Symmetric key encryption algorithms (like AES) are designed by mathematicians and cryptographers with the idea, that it should be infeasible to decrypt the ciphertext without having the encryption key. This is true for the modern secure symmetric encryption algorithms (like AES and ChaCha20) and may be disputable or false for others, which are considered insecure symmetric encryption algorithms (like DES and RC4).
Some popular symmetric encryption algorithms are: AES, ChaCha20, CAST, Twofish, IDEA, Serpent, RC5, RC6, Camellia and ARIA. All these algorithms are considered secure (when configured and used correctly).
AES (Advanced Encryption Standard, also known as Rijndael) is the most popular and widely used symmetric encryption algorithm in the modern IT industry. This is because AES is proven to be highly secure, fast and well standardised and very well supported on virtually all platforms. AES is 128-bit block cipher and uses 128, 192 or 256-bit secret keys. It is usually used in a block mode like AES-CTR or AES-GCM to process streaming data. In the most block modes AES require also a random 128-bit initial vector (IV, nonce).
Rijndael was the winner in the AES competition organized by NIST (1997-2000) and it was announced officially under the name "AES" (the next official symmetric block cipher after DES). In 2001 AES was adopted as official recommendation by the US government and no significant weakness or attack was found since this moment.
The Rijndael (AES) algorithm is free for any use: public or private, commercial or non-commercial.
Salsa20 / ChaCha20
Salsa20, along with its improved variants ChaCha (ChaCha8, ChaCha12, ChaCha20) and XSalsa20, are a family of modern, fast, symmetric stream ciphers, designed by the distinguished cryptographer Daniel Bernstein. The Salsa20 cipher was one of the finalists in the eSTREAM contest for designing of new symmetric stream ciphers (2004-2008) and was widely adopted afterwards, together with the related BLAKE hash function. Salsa20 and its variants are royalty-free, not patented.
The Salsa20 cipher takes as input a 128-bit or 256-bit symmetric secret key + randomly generated 64-bit nonce (initial vector) and a stream of data of unlimited length and produces as output an encrypted stream of data with the same length as the input stream. The Salsa20 cipher is typically used as authenticated encryption construction: ChaCha20-Poly1305.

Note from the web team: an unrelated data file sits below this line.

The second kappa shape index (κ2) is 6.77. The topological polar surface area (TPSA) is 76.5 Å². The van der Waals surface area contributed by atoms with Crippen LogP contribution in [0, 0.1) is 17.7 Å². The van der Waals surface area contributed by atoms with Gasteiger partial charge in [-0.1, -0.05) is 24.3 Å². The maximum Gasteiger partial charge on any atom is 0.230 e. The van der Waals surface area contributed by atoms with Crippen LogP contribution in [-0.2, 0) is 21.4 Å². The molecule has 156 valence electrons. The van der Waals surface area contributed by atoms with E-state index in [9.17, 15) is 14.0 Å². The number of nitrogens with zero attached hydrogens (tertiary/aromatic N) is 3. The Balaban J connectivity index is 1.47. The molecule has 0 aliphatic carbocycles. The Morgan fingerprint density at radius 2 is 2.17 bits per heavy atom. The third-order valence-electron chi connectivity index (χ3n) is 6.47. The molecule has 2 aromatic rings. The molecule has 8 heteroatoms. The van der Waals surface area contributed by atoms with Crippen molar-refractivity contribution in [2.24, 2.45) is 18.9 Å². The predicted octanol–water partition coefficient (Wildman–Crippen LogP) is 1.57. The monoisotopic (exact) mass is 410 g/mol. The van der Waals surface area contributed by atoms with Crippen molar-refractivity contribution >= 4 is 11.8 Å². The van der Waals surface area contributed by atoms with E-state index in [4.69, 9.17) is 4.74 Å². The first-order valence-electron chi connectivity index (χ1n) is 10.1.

Other Popular Symmetric Ciphers
Other modern secure symmetric ciphers, used more rarely than EAS and ChaCha20, but still popular in the software developer and information security communities, are the following:
Serpent - secure symmetric-key block cipher (key size: 128, 192 or 256 bits), public domain, not patented
Twofish - secure symmetric-key block cipher (key sizes: 128, 192 or 256 bits), royalty-free, not patented
Camellia - secure symmetric key block cipher (block size: 128 bits; key sizes: 128, 192 and 256 bits), patented, but free for non-commercial use
RC5 - secure symmetric-key block cipher (key size: 128 to 2040 bits; block size: 32, 64 or 128 bits; rounds: 1 ... 255), insecure with short keys (56-bit key successfully brute-forced), was patented until 2015, now royalty-free
RC6 - secure symmetric-key block cipher, similar to RC5, but more complicated (key size: 128 to 2040 bits; block size: 32, 64 or 128 bits; rounds: 1 ... 255), was patented until 2017, now royalty-free
IDEA - secure symmetric-key block cipher (key size: 128 bits), was patented until 2012, now royalty-free
AES-GCM is the AES (Rijndael) block cipher in GCM block mode (integrated authenticated AEAD encryption), behaves like a stream cipher
Required 256-bit key and random 128-bit nonce (initial vector)
Implemented by the most modern crypto libraries
Most applications today should prefer some of the above encryption schemes for symmetric encryption, instead of constructing their own encryption scheme. The above schemes are highly-secure, proven, well tested and come out-of-the box from the crypto libraries.
Note that ChaCha20-Poly1305 is high-performance cipher (3 times faster than AES-128-GCM on mobile devices), so it is recommended to be used instead of AES-GCM.